Tuesday, February 9, 2016

A Feast Of Ice And Fire

A Feast Of Ice And Fire is the official companion cookbook to the series Game of Thrones. Using medieval cookbooks such as: The Forme Of Cury, The Compleat Cook, and Ein Bych Von Guter Spise the recipes are given the feeling they are really entering the world of Game of Thrones. There are guides on how to serve a proper feast, menus for each area represented in the cookbook, and an index if you know what kind of recipe you want to try.

I was first introduced to this cookbook by another book reviewer who said I would love this cookbook based on my love of fantasy, Medieval history, and cooking. I promised to try it, but had reservations based on other experiences with cookbooks based on a series. Usually the recipes are just loosely connected to the series, and consequently, to me are less interesting. As soon as I began reading the recipes in this book, I knew it was different. I was thrilled to discover recipes from Medieval cookbooks. It gave a very authentic feel to recipes that are from the Game of Thrones world. I also liked that above each recipe was a quote from one of the books that specifically mentioned that type of food. The authors truly made an effort to come up with recipes that connect to the books which made me very happy.

The recipes are organized by region. The regions are: The Wall, The North, The South, King's Landing, Dorne, and Across the Narrow Sea. There are also pairing recommendations with each recipe so you can cook by region, or by the recommended pairings.

I was so excited about this cookbook, I decided to try a little bit of everything by having a Game of Thrones Feast. I carefully perused the cookbook to be able to try a little of everything offered while still having a feast that went well together. Here is what I made:

Mulled Wine

From the section: The Wall. I used the Medieval Mulled Wine recipe. I used Lex Petits Carreaux Cabernet Sauvignon for the wine. The recipe recommended just carefully ladling out the wine and not disturbing the layer of spice and fruit. If I made this again I would finely strain the wine. Even with careful ladling, the wine was very thick with occasional chunks. It did have a good flavour.

Crusty White Bread

I had originally planned on making Black Bread from the South, but ended up making the Crusty White Bread from The Wall because I had all the ingredients on hand. I made it the day before the feast to spread out some of the preparation and cooking. It made a light moist bread. The method of cooking is easy and makes it so the crust does not dry out. Will definitely make again.

Salad At Castle Black

I had wanted to make Sansa Salad from the King's Landing section, but it called for flowers, and those are easier to get in the summer. I will try it in the future. This salad is from The Wall and is easy to make with a lot of flavour. I roasted the chickpeas, which was an incredible addition to the salad and was a favourite part of the feast. I had requests to make this again. It is an simple way to dress up your salads.

Honeyed Chicken 

From The North, this recipe sounded incredible, and it lived up to my expectations. I might even try this on a turkey for Thanksgiving. It had good flavour, and made an excellent main dish. The chicken stayed moist and was not too sweet with the honey sauce. It went wonderfully with the other dishes that I made.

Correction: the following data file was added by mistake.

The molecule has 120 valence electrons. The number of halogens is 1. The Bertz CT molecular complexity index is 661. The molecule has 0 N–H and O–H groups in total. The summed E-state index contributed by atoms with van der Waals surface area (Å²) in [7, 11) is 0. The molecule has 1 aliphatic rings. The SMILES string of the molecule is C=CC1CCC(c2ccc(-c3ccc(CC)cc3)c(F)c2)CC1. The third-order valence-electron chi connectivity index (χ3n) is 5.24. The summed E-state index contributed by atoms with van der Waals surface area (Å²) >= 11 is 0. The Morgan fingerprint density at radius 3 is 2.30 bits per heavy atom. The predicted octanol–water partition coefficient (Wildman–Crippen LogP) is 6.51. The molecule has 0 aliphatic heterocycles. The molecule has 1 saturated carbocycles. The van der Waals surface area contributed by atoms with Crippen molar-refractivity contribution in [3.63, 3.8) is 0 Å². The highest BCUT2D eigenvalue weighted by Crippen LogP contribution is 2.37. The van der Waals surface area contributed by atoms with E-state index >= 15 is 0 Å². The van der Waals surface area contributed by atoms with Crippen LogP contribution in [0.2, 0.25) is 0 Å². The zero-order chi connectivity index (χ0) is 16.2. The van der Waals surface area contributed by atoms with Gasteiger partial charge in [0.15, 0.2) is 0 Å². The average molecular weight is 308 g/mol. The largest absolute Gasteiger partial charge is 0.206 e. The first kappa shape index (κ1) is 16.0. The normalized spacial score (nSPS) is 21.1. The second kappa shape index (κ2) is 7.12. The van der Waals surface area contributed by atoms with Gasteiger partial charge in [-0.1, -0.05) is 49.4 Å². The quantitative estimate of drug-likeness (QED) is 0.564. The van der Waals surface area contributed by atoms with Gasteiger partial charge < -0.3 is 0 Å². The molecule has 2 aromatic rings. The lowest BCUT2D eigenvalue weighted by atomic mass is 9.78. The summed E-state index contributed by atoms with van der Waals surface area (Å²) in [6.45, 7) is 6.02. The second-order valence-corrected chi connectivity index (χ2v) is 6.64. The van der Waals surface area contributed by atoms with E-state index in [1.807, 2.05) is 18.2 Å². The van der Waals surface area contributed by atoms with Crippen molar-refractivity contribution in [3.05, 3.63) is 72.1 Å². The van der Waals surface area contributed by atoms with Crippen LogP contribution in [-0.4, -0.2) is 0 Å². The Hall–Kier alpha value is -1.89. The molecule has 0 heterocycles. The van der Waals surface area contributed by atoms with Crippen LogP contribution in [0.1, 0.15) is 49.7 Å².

Baked Apples

Also from The North, I used the 17th century recipe for these. I used these for the dessert course. They made a quick and simple dessert that was not too sweet. It was really delicious spread over a slice of the White Crusty Bread.

Beet Soup, Salad at Castle Black, and Crusty White Bread

This was the first course, which was quite good. The Beet Soup comes from Across The Narrow Sea. It was rich in flavour. I would recommend using a blender to  puree it as mashing it did not work well. I really enjoyed this combination as the start to the feast.

Honeyed Chicken, Turnips in Butter, and Buttered Carrots

This was the main course. I used the modern recipe for the Turnips. It is from The North. This also should have been put in the blender(which was one of the options in the book)but I have a small apartment kitchen, and ran out of space.  The Buttered Carrots, are from the King's Landing section. I also used the modern recipe for this. It was quite easy to make and was delicious! I will make them again. The Chicken, as discussed before was delicious with the extra sauce poured over like a gravy.

While I was cooking my feast, I listened to the soundtracks of season one and two of Game of Thrones. While eating the feast, we watched Season 2  Episode 6. I thought this episode showed an interesting view of food. It has Arya serving Tywin in Harrenhal, and her identity is nearly revealed as she serves food to Tywin and Littlefinger. Joffrey is attacked by his starving subjects, and the Spice king refuses to let Daenerys use his ships as it is a bad investment for him. It was perhaps a little heavy on the theme, but it was a lot of fun! I highly recommend having a Game of Thrones Feast of your own.

There were so many more recipes that I want to try from this book. I really enjoyed this cookbook, and have added it to my list to buy. I loved both the Medieval and Modern versions of the recipes. I recommend making the delicious recipes from this cookbook!

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